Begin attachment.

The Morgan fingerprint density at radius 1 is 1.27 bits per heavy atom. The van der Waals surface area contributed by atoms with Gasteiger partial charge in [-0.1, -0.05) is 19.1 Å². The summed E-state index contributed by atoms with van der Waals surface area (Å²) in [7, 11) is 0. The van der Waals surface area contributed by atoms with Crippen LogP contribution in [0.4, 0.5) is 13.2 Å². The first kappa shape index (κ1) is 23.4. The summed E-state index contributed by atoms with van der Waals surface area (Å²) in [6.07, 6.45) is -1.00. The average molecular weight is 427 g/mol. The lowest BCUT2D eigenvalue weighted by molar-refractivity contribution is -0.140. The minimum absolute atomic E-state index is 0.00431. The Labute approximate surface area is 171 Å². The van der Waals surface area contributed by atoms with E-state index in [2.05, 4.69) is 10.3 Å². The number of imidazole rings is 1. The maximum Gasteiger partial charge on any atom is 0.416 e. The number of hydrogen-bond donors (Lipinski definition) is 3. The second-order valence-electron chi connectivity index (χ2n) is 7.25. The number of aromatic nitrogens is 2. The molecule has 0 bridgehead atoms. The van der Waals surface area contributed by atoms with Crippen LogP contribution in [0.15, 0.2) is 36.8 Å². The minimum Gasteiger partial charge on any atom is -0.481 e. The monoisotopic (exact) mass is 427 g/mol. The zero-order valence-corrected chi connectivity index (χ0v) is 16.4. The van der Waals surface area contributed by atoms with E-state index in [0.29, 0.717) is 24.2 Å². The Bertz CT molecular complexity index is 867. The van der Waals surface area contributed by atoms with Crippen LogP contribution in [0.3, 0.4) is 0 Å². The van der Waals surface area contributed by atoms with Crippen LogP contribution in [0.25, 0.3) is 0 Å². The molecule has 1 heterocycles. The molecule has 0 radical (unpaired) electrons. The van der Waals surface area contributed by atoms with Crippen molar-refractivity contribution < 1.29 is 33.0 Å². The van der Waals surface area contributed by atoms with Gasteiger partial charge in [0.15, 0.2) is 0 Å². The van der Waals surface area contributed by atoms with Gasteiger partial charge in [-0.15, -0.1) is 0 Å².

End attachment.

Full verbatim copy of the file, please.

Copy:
The Morgan fingerprint density at radius 1 is 1.27 bits per heavy atom. The van der Waals surface area contributed by atoms with Gasteiger partial charge in [-0.1, -0.05) is 19.1 Å². The summed E-state index contributed by atoms with van der Waals surface area (Å²) in [7, 11) is 0. The van der Waals surface area contributed by atoms with Crippen LogP contribution in [0.4, 0.5) is 13.2 Å². The first kappa shape index (κ1) is 23.4. The summed E-state index contributed by atoms with van der Waals surface area (Å²) in [6.07, 6.45) is -1.00. The average molecular weight is 427 g/mol. The lowest BCUT2D eigenvalue weighted by molar-refractivity contribution is -0.140. The minimum absolute atomic E-state index is 0.00431. The Labute approximate surface area is 171 Å². The van der Waals surface area contributed by atoms with E-state index in [2.05, 4.69) is 10.3 Å². The number of imidazole rings is 1. The maximum Gasteiger partial charge on any atom is 0.416 e. The number of hydrogen-bond donors (Lipinski definition) is 3. The second-order valence-electron chi connectivity index (χ2n) is 7.25. The number of aromatic nitrogens is 2. The molecule has 0 bridgehead atoms. The van der Waals surface area contributed by atoms with Crippen LogP contribution in [0.15, 0.2) is 36.8 Å². The minimum Gasteiger partial charge on any atom is -0.481 e. The monoisotopic (exact) mass is 427 g/mol. The zero-order valence-corrected chi connectivity index (χ0v) is 16.4. The van der Waals surface area contributed by atoms with E-state index in [0.29, 0.717) is 24.2 Å². The Bertz CT molecular complexity index is 867. The van der Waals surface area contributed by atoms with Crippen LogP contribution in [0.3, 0.4) is 0 Å². The van der Waals surface area contributed by atoms with Crippen LogP contribution in [0.25, 0.3) is 0 Å². The molecule has 1 heterocycles. The molecule has 0 radical (unpaired) electrons. The van der Waals surface area contributed by atoms with Crippen molar-refractivity contribution < 1.29 is 33.0 Å². The van der Waals surface area contributed by atoms with Gasteiger partial charge in [0.15, 0.2) is 0 Å². The van der Waals surface area contributed by atoms with Gasteiger partial charge in [-0.15, -0.1) is 0 Å².